In 2020, the Environmental Protection Agency released its first-ever rules on airlines emissions, designed to cut down on air pollution, per the Hill. Now, a new collaboration will hopefully help reduce airlines' carbon footprint even further. The typically congested airspace between North America and Europe used to boast around 1,700 flights daily, but these days it looks like a high-altitude ghost highway, thanks to the coronavirus pandemic and a significant reduction in traffic. That means air traffic controllers can now "throw out the old rules," per CNN Business, and that's exactly what will start happening over the next several weeks as pilots traveling across the Atlantic will be able to select their own routes, possibly leading to big savings in fuel and a drop in greenhouse gas emissions.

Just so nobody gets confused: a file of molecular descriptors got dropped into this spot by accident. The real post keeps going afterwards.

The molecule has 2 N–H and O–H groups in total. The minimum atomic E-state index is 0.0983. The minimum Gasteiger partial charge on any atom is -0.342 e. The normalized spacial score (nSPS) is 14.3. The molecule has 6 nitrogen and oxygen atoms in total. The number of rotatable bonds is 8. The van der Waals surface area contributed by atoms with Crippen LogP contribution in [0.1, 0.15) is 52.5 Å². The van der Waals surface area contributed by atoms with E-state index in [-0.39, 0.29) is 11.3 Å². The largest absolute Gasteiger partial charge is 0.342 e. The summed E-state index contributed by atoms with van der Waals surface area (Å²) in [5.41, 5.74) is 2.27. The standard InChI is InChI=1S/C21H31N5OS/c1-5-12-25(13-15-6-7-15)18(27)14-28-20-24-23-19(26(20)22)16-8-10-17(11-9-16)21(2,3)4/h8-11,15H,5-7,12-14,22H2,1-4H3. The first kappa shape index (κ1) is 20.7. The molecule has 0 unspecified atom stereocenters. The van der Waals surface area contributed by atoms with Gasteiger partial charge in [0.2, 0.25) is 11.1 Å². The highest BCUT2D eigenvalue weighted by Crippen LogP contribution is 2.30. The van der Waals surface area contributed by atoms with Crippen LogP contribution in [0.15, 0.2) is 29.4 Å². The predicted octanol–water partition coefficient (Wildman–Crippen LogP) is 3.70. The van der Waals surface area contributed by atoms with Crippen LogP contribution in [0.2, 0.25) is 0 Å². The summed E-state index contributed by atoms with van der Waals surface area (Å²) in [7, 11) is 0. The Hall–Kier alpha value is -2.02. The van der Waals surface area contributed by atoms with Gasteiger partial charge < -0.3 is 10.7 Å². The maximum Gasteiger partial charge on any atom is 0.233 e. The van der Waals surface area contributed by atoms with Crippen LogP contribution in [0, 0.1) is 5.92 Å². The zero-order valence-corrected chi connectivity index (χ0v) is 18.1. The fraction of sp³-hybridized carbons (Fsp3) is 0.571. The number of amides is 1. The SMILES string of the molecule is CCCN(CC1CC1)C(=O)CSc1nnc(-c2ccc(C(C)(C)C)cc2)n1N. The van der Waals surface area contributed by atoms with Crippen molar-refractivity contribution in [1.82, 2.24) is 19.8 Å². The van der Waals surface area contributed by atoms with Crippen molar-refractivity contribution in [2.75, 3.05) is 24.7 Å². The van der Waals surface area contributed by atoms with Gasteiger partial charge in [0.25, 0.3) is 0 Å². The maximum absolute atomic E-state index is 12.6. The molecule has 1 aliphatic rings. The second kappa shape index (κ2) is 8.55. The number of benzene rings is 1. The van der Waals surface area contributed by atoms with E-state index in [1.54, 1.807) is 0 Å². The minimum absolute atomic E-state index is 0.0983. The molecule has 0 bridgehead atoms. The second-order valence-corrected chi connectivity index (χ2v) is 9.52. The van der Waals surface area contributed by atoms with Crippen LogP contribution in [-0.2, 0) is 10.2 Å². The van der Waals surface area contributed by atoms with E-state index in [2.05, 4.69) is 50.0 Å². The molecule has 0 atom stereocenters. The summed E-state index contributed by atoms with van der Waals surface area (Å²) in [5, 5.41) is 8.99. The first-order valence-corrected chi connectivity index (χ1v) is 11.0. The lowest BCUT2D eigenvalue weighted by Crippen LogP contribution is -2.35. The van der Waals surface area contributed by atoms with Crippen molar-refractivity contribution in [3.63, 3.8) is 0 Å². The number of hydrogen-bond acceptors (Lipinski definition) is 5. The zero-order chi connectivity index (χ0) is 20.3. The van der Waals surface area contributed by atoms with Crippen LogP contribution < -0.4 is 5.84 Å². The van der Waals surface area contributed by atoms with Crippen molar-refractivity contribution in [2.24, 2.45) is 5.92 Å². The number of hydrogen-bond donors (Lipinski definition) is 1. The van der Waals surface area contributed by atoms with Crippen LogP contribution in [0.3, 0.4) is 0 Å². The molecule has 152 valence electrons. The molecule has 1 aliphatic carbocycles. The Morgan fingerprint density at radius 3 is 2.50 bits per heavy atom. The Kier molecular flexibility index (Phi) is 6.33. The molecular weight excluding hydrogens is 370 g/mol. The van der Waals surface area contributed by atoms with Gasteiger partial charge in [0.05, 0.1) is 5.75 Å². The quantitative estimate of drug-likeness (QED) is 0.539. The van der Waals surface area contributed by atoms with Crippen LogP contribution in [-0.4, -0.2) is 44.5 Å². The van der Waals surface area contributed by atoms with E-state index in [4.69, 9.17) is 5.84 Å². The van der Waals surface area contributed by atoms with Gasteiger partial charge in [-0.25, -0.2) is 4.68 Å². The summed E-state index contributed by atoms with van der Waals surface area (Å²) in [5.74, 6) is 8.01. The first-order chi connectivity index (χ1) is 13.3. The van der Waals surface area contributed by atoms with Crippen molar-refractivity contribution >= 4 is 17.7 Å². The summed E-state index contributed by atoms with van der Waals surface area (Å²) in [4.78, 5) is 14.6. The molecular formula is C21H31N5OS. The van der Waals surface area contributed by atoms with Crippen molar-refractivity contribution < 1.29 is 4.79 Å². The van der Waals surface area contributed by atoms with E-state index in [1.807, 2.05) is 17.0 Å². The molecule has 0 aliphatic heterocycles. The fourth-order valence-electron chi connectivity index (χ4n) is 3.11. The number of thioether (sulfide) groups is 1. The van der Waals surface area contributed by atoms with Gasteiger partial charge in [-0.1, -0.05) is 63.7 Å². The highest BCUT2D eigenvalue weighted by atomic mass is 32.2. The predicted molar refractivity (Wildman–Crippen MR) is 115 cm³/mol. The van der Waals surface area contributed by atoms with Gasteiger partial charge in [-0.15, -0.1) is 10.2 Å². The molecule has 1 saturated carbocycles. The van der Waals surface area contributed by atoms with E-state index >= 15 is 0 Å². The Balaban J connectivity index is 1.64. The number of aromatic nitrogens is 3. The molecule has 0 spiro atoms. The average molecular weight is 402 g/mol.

The deal, struck between NAV Canada, which manages Canada's airspace, and NATS, which does the same for the United Kingdom, will give pilots leeway to pick their own flight paths "based entirely on optimum route, speed, and trajectory" on days when things aren't too hectic. Planes usually have to follow predetermined routes selected by the two agencies to avoid chaos in the skies. But between the drop in air travel over the past year—there are currently only about 500 trans-Atlantic flights per day, as opposed to 1,700—and updated satellite systems that give air traffic controllers a better handle on planes crossing the pond, it's now possible to "take off the guardrails," CNN notes. "The dramatic fall in traffic we've seen across the Atlantic has given us a window of opportunity to do things differently," NATS says. It's not clear how long this more relaxed protocol will remain in place. (Read more airlines stories.)